Survival Guide to The First Week of Your Remote Internship

May 29, 2020 The Washington Center

Your Remote Internship Survival Guide

Use these tips to start your remote internship off strong, make a good impression and stay organized.

Interning is a great way to get real-world professional experience, whether you work in an office or log in remotely. Although you’ll likely be doing all the same work no matter where you are, a remote internship presents different challenges (and opportunities) from an in-person experience. Here’s a guide to to surviving the first few days of your remote internship:

1. Find a Workspace

Home Office Workspace

First things first, establish a distraction-free, reliable place to get stuff done. It doesn’t have to be fancy – just the act of having a place to “commute to” every day will add some stability and consistency to your first week. 

If you’re going to be on video calls, make sure your workspace has a neutral background. Neutral, in this case, doesn’t mean stripping your bedroom walls of all personality – just make sure your colleagues won’t see flashing lights or people walking around in the background. 

Finally, check that your workspace is comfortable and is set up for how you like to work. The advantage of teleworking is that you can tailor your workspace as much as you want. Do you like writing lots of notes on huge legal pads? Make sure there’s room for them. Do you like sunlight and fresh air while you work? Sit by the window. Worried about how computers are affecting your spine? Get a laptop stand and find a quality chair. 

Sometimes, it is worth the extra five minutes it takes to consider your environment and correct it as needed. Making these adjustments will give you one less thing to worry about and help you focus on the work.

2. Work Out Logistics

Work out the logistics of your remote internship

There’s a misconception that there are fewer logistics to consider when working remotely (no commute, no dress code, flexible hours). But, really, there aren’t fewer logistics – just different ones. 

It’s a good idea to email your supervisor or your contact at the organization before the first day of your internship to work out some simple logistics. Ask questions like:

  1. How are people typically dressed on video calls?
  2. Are there any programs or applications I should download ahead of time? (Zoom, Slack, etc.)

As your first week goes on, you and your supervisor will likely establish some additional logistics between the two of you – how often you’ll meet, how you’ll communicate, and what their expectations are for you.

3. Overcommunicate

Survive your remote internship by overcommunicating

Without the benefits of physical proximity, you may feel a bit disconnected from your supervisor. A supervisor can make or break your experience at an internship, so establishing a connection with them is crucial. The key to this is simple: clear and abundant communication. 

Check-in with your supervisor early and often throughout your first week. Let them know as soon as you’ve finished a task, have a question, need some help or want to discuss your progress.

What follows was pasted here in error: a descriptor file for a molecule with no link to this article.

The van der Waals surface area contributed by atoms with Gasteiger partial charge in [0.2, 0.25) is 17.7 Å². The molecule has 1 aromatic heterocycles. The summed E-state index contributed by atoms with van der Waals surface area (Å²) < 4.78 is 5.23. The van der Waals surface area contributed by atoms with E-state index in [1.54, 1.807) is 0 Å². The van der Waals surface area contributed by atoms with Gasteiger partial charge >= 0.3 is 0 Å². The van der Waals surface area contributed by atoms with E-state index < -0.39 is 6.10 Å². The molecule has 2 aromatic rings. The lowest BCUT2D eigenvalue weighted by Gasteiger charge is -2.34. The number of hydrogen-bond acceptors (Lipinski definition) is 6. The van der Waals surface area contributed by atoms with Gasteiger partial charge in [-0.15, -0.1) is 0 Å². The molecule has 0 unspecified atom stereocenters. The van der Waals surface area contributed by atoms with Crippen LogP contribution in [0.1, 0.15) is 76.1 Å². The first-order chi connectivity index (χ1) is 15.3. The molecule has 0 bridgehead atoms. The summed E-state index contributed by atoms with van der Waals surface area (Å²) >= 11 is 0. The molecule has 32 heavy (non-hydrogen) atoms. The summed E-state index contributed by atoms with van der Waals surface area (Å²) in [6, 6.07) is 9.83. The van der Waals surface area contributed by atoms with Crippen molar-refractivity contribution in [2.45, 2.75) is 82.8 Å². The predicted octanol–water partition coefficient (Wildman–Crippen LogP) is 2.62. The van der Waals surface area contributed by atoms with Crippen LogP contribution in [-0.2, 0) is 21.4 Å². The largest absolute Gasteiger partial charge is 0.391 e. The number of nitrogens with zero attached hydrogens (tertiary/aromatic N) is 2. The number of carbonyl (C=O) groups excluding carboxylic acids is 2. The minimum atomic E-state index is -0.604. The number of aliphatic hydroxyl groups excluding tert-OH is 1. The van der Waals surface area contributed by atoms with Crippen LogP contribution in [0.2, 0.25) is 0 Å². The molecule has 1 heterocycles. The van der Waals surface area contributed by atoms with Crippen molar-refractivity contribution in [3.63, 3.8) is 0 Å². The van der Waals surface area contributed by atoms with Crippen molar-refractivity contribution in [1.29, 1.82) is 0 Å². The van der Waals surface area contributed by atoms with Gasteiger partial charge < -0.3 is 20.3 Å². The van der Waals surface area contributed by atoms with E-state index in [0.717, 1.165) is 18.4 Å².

As an intern, there are going to be a lot of things you don’t know in the first week and that’s okay! Ask as many questions as it takes to make sure you understand projects, goals and timelines. Overcommunicating may seem like a burden, but it also helps you do things right the first time. As the saying goes: “measure twice, cut once!”

4. Get to Know Your (Virtual) Office

Get to know your virtual office at your remote internship

Every office is different – there are varying dress codes, methods of communication, technology, project management strategies and personalities. Just like you would in a physical office, you’ll want to get to know the virtual workspace you’re in. 

How do people at this company like to communicate? What’s the general vibe during video meetings? How prompt are they with emails? Do they like hosting virtual social events to keep people connected? 

These things may seem small, but asking questions and making observations in the first week will help you feel like you’re a real part of the team! Once you have the lay of the land, think about how you can use it to your benefit. Is there a particular team member who you’d like to learn from? Ask your supervisor if you can connect with them to chat or work with them on a project! Is there a team that uses a tool that you’d like to be more familiar with? See if you can get access to try it out.

Lastly, always keep one thing in mind: it’s only the first week. Use it to soak in information, feel out the (virtual) environment and connect with your new team. Taking this time as a learning period will help set you up for success for the rest of your internship. The most important thing is to be patient, stick with it and stay eager to do well.

About the Author

The Washington Center

The Washington Center is the largest and most established student internship program in Washington, D.C. Since our founding, we've helped more than 60,000 individuals from across the U.S. and around the globe expand their academic pursuits into rewarding jobs and careers. We use our scale and expertise to deliver solutions that open career pathways for learners, solve recruitment challenges for employers, while helping create greater access, equity, advancement and representation.

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